4 The different objects seen in the confined space of dreams are unreal on account of their being perceived. For the same reason i.e. on account of their being perceived, the objects seen in the waking state are also unreal. The same condition i.e. the state of being perceived exists in both waking and dreaming. The only difference is the limitation of space associated with dream objects.
5 Thoughtful persons speak of the sameness of the waking and dream states on account of the similarity of the objects perceived in both states on the grounds already mentioned.
6 If a thing is non—existent both in the beginning and in the end, it is necessarily non—existent in the present. The objects that we see are really like illusions; still they are regarded as real.
7 The utility of the objects of waking experience is contradicted in dreams; therefore they are certainly unreal. Thus both experiences, having a beginning and an end, are unreal.
8 The objects perceived by the dreamer, not usually seen in the waking state, owe their existence to the peculiar conditions under which the cognizer i.e. the mind functions for the time being, as with those residing in heaven. The dreamer, associating himself with the dream conditions, perceives those objects, even as a man, well instructed here, goes from one place to another and sees the peculiar objects belonging to those places.
9—10 In dreams, what is imagined within the mind is illusory and what is cognized outside by the mind, real; but truly, both are known to be unreal. Similarly, in the waking state, what is imagined within by the mind is illusory and what is cognized outside by the mind, real; but both should be held, on rational grounds, to be unreal.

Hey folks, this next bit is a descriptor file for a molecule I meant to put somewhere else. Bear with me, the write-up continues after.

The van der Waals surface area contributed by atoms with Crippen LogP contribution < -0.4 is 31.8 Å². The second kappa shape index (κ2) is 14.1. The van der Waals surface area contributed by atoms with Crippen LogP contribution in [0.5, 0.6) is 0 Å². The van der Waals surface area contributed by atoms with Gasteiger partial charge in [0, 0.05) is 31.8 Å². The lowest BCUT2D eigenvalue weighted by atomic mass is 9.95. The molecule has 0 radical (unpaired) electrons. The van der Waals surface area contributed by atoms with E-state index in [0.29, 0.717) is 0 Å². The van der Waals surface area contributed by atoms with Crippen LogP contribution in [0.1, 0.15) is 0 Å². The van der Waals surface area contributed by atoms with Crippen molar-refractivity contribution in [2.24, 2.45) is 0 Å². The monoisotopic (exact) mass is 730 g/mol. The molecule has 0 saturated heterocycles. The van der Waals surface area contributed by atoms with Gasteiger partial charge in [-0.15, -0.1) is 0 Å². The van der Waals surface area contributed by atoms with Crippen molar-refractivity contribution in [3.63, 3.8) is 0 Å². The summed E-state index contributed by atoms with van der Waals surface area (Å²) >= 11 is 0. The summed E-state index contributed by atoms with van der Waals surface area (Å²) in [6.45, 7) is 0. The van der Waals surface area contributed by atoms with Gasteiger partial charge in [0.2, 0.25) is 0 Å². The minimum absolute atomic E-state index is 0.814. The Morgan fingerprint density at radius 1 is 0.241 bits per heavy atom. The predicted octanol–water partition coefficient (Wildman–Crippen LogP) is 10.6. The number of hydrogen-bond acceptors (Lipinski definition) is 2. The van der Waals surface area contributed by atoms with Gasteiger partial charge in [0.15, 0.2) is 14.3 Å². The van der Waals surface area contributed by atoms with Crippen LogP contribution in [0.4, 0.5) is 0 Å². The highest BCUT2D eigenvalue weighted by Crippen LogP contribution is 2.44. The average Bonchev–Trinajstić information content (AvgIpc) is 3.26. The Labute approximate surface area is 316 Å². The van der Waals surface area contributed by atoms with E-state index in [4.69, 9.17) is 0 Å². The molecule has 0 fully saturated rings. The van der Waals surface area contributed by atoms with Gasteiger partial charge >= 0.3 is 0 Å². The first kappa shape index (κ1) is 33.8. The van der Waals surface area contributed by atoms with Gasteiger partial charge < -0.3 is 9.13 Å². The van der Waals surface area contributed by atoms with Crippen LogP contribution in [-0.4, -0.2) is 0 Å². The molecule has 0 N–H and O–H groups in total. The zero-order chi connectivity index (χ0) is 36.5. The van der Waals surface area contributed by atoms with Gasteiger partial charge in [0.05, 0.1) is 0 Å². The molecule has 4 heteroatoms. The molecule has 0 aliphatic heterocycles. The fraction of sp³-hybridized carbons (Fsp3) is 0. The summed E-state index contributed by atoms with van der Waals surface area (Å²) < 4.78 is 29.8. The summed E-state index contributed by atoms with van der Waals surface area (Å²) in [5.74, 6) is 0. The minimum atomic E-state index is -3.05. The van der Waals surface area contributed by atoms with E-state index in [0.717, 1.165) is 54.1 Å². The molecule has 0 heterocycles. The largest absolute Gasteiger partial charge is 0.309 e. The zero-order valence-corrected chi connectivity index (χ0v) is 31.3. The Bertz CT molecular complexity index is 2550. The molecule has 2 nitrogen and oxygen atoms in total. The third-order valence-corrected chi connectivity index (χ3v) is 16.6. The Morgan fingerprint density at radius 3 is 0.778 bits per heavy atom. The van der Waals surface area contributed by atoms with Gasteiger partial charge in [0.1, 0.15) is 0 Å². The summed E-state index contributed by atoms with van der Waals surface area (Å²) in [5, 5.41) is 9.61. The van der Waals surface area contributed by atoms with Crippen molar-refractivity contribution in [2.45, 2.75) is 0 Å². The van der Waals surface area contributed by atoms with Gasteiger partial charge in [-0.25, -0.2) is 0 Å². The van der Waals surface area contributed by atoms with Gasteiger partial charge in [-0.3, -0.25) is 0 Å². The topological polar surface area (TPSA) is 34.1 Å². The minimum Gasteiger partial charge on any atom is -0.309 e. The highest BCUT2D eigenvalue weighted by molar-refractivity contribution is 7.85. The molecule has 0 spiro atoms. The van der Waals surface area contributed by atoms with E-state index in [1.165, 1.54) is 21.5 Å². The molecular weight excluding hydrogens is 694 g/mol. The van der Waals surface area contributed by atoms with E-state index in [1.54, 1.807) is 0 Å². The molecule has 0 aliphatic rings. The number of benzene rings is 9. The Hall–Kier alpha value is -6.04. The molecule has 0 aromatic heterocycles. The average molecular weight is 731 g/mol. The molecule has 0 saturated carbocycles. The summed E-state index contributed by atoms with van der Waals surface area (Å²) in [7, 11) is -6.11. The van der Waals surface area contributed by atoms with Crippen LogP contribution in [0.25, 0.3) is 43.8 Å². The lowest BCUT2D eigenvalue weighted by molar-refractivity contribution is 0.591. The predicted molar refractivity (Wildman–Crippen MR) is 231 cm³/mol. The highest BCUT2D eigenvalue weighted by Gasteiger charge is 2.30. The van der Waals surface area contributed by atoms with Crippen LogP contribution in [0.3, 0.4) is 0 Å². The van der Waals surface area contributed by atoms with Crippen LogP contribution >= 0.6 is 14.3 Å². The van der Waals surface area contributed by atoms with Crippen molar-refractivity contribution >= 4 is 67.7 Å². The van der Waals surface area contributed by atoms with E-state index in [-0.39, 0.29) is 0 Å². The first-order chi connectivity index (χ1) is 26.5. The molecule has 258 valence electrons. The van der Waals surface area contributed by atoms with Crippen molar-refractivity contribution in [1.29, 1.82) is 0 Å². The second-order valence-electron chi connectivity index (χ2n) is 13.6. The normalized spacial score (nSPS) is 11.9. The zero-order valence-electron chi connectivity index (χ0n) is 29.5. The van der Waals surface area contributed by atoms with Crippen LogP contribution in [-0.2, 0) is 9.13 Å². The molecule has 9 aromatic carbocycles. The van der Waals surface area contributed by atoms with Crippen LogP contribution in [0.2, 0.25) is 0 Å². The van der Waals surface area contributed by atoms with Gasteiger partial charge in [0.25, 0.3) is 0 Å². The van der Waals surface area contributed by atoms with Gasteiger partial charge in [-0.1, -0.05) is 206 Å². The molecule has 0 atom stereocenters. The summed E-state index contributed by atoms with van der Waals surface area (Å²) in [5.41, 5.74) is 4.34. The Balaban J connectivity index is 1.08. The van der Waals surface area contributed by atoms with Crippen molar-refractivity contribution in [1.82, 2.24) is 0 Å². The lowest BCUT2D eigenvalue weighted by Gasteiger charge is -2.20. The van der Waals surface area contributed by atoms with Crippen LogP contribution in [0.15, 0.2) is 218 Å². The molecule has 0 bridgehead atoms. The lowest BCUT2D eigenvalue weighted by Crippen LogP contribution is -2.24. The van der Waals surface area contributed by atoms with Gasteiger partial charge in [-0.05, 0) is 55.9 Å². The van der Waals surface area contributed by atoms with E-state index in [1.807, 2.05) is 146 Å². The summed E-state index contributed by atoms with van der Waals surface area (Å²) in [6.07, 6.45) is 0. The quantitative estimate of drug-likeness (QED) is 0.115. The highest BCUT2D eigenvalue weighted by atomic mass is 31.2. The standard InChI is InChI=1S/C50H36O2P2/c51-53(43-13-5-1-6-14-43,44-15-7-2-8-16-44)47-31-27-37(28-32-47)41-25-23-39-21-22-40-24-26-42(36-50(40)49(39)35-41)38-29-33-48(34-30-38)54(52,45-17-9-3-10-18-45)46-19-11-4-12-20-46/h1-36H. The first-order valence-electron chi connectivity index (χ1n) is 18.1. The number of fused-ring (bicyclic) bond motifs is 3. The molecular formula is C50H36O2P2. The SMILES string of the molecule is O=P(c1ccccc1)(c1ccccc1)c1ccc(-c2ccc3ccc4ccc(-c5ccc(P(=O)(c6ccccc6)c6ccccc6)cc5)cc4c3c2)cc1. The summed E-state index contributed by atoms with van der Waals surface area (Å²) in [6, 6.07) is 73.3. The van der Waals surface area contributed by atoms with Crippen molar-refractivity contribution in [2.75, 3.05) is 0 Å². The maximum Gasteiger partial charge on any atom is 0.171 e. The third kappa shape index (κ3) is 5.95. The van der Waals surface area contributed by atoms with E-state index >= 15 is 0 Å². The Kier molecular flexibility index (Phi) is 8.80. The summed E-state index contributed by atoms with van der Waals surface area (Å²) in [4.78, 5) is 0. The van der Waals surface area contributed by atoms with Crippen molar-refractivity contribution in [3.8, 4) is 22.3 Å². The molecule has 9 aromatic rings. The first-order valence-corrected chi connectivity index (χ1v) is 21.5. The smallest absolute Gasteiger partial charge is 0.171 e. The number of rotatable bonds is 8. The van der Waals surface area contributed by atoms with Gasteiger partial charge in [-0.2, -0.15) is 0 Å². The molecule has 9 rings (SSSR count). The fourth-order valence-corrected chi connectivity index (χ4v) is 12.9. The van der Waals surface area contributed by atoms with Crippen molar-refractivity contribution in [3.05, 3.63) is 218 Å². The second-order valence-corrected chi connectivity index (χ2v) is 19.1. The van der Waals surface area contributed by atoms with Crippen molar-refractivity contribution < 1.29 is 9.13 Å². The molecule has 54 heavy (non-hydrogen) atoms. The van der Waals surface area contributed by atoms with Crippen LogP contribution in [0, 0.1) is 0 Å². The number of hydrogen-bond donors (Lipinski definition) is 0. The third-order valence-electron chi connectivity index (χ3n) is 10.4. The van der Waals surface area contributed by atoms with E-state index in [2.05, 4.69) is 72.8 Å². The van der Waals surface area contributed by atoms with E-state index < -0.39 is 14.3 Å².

11 If the objects perceived in both waking and dreaming are illusory, who perceives all these objects and who, again, imagines them?
12 It is the self—luminous Atman who, through the power of Its own maya, imagines in Itself by Itself all the objects that the subject experiences within and without. It alone is the cognizer of objects. This is the decision of Vedanta.
13 The Lord, with His mind turned outward, imagines in diverse forms various objects either permanent, such as the earth, or impermanent, such as lightning, which are already in His mind in the form of vasanas, or desires. Again, He turns His mind within and imagines various ideas.
14 Those that are cognized internally only as long as the thought of them lasts and those that are perceived outside and relate to two points in time, are all mere objects of the imagination. There is no ground for differentiating the one from the other.
15 Those that exist within the mind as subjective ideas and are known as unmanifested and those that are perceived to exist outside in a manifested form, both are mere objects of the imagination. Their difference lies only in the difference of the organs by means of which they are perceived.
16 First of all is imagined the jiva, the embodied individual and then are imagined the various entities, both external such as sounds, forms, etc. and internal such as the pranas, sense— organs, etc., that are perceived to exist. As is one's knowledge so is one's memory.